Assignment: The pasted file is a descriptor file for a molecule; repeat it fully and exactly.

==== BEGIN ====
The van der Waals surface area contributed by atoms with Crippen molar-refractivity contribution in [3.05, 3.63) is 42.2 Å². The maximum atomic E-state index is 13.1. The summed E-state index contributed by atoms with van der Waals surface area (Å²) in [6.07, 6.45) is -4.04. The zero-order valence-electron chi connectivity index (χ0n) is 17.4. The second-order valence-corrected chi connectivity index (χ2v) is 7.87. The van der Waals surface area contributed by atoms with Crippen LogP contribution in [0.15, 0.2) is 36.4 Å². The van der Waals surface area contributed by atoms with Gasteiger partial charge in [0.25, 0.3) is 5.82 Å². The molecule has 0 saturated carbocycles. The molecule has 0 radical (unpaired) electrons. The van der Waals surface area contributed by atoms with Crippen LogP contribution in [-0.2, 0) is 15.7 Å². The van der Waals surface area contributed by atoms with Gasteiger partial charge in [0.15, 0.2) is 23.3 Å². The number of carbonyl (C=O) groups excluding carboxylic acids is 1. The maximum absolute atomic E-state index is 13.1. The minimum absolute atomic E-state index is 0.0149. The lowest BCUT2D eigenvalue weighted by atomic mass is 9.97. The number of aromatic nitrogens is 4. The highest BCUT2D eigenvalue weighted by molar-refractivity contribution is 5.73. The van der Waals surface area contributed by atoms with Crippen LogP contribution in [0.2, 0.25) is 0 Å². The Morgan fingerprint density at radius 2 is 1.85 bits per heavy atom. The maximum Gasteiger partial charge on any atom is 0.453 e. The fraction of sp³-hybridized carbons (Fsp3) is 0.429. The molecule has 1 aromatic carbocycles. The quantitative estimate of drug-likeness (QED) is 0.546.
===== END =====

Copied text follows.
The van der Waals surface area contributed by atoms with Crippen molar-refractivity contribution in [3.05, 3.63) is 42.2 Å². The maximum atomic E-state index is 13.1. The summed E-state index contributed by atoms with van der Waals surface area (Å²) in [6.07, 6.45) is -4.04. The zero-order valence-electron chi connectivity index (χ0n) is 17.4. The second-order valence-corrected chi connectivity index (χ2v) is 7.87. The van der Waals surface area contributed by atoms with Crippen LogP contribution in [0.15, 0.2) is 36.4 Å². The van der Waals surface area contributed by atoms with Gasteiger partial charge in [0.25, 0.3) is 5.82 Å². The molecule has 0 saturated carbocycles. The molecule has 0 radical (unpaired) electrons. The van der Waals surface area contributed by atoms with Crippen LogP contribution in [-0.2, 0) is 15.7 Å². The van der Waals surface area contributed by atoms with Gasteiger partial charge in [0.15, 0.2) is 23.3 Å². The number of carbonyl (C=O) groups excluding carboxylic acids is 1. The maximum absolute atomic E-state index is 13.1. The minimum absolute atomic E-state index is 0.0149. The lowest BCUT2D eigenvalue weighted by atomic mass is 9.97. The number of aromatic nitrogens is 4. The highest BCUT2D eigenvalue weighted by molar-refractivity contribution is 5.73. The van der Waals surface area contributed by atoms with Crippen LogP contribution in [0.2, 0.25) is 0 Å². The Morgan fingerprint density at radius 2 is 1.85 bits per heavy atom. The maximum Gasteiger partial charge on any atom is 0.453 e. The fraction of sp³-hybridized carbons (Fsp3) is 0.429. The molecule has 1 aromatic carbocycles. The quantitative estimate of drug-likeness (QED) is 0.546.